John Locke is a SEO consultant from Sacramento, CA. He helps manufacturing businesses rank higher through his web agency, Lockedown Design & SEO.

4 comments on “Own Your Content Platform

  1. Well put, John.

    I’ve sometimes wondered if these “social” media platforms aren’t just advertisement platforms, much like Google.

    All the noise about social media is really meant to “reel” people in.

    In the end, content on these sites are locked in and appropriated as the platform wishes. In some cases, visibility on these platforms can even be elitist:

    I voiced a similar opinion about Medium:

    https://twitter.com/wpstudio5/status/563103870201888768

    I still think social media platforms are good for distribution and engagement. The potential multiplicity (multiple channels) effect can be impressive.

    Social media also offer a low barrier to entry for those who are new to the online publishing space.

    Crafting tweets and posts on G+, for example, could possibly help to increase confidence in “writing” ability.

    Building and maintaining a central hub is time and resource intensive, but well worth it.

    It’s like comparing renting with ownership.

    Better to own than to rent, but ownership comes with responsibilities.

    1. Thanks for the thoughtful comment CJ.

      Social platforms are generally VC-backed startups, so getting the user base first and monetizing later (usually via ads comes second). It costs a lot of money to host Facebook and pay everyone’s salary, so the money has to come from somewhere. Most people don’t think about the fact that the platform owns their content — but for most, this isn’t something they need to worry about.

      The only folks who really need to consider it are business owners, especially if they depend on a platform like Facebook to be a proxy website.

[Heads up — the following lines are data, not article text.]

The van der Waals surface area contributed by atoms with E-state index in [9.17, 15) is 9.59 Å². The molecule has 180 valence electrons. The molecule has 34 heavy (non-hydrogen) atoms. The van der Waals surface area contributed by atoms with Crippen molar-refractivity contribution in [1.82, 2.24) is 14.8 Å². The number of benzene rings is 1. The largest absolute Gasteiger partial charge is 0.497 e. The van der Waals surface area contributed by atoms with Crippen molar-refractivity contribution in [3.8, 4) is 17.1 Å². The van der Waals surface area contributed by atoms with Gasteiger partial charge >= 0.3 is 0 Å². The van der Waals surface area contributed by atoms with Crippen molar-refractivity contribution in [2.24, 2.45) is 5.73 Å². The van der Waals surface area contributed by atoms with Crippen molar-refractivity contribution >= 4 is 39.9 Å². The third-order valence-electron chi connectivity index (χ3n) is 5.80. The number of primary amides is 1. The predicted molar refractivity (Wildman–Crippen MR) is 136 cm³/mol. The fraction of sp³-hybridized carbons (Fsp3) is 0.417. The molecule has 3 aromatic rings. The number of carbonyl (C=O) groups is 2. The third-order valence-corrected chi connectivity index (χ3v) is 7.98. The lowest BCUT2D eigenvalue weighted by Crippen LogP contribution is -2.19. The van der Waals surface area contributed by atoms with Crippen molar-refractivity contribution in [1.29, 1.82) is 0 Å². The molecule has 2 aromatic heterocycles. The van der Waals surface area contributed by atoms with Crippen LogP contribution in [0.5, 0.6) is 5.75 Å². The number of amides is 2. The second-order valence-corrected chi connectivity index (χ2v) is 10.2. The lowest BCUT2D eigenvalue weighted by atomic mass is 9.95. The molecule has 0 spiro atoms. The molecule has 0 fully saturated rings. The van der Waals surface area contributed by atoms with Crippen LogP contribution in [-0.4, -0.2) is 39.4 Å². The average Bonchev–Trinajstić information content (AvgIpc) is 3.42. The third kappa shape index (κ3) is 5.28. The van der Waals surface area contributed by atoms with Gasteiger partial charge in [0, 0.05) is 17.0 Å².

In five years, I think Google+ will be non-existent. Look at how hard they pushed Orkut, and they were not afraid to kill that off. For now, I believe businesses still need to be there. I also don’t see Medium as elitist, but people who already have a big following on Twitter seem to do better there.

      Not every business should follow the same approach to publishing in all these corners of the web. We all should publish often and everywhere. Then, see what works best for our business, our voice and our audience. What works for me might not work for you or someone else. You have to try things for a while to see if you can gain traction first before writing them off, though.

  2. Nicely put John. I’m making the switch over to WordPress after about 5 years of going back and forth with static and dynamic pages for my website.

    I think WordPress is a great option for anyone who wants to quickly manage blogs, posts and pages at their desk or on the fly. Add to that the child theme or custom theme development option, and you have a powerful CMS that a lot of individuals can handle easily and effectively.

    1. Hi Joe, and welcome back!

      Any CMS that gives you a ton of versatility and ease of use is handy, especially for people running some sort of business where marketing or awareness is involved.

      I started on static pages, but very quickly jumped to WordPress, and I’ve been pretty happy ever since. The big idea here is that many platforms (like Medium or Facebook) let you publish, but seem to change the rules every few months. Plus they own what you publish there.

      With custom themes, you can do close to anything that most business need. Thanks for reading and leaving your thoughts.